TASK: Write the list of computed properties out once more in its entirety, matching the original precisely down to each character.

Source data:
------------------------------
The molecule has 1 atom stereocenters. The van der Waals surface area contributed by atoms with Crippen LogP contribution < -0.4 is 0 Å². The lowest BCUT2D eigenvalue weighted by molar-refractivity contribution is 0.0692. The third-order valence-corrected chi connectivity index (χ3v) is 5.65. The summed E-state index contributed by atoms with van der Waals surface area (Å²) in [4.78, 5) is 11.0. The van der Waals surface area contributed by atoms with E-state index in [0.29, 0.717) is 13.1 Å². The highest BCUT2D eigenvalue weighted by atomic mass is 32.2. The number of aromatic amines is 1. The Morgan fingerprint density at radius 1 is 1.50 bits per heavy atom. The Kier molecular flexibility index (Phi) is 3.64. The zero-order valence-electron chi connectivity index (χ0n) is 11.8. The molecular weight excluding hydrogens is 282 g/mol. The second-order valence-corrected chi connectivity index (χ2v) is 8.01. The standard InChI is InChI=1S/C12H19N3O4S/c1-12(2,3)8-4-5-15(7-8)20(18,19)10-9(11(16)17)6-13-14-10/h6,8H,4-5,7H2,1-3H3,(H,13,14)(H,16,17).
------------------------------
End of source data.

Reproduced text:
The molecule has 1 atom stereocenters. The van der Waals surface area contributed by atoms with Crippen LogP contribution < -0.4 is 0 Å². The lowest BCUT2D eigenvalue weighted by molar-refractivity contribution is 0.0692. The third-order valence-corrected chi connectivity index (χ3v) is 5.65. The summed E-state index contributed by atoms with van der Waals surface area (Å²) in [4.78, 5) is 11.0. The van der Waals surface area contributed by atoms with E-state index in [0.29, 0.717) is 13.1 Å². The highest BCUT2D eigenvalue weighted by atomic mass is 32.2. The number of aromatic amines is 1. The Morgan fingerprint density at radius 1 is 1.50 bits per heavy atom. The Kier molecular flexibility index (Phi) is 3.64. The zero-order valence-electron chi connectivity index (χ0n) is 11.8. The molecular weight excluding hydrogens is 282 g/mol. The second-order valence-corrected chi connectivity index (χ2v) is 8.01. The standard InChI is InChI=1S/C12H19N3O4S/c1-12(2,3)8-4-5-15(7-8)20(18,19)10-9(11(16)17)6-13-14-10/h6,8H,4-5,7H2,1-3H3,(H,13,14)(H,16,17).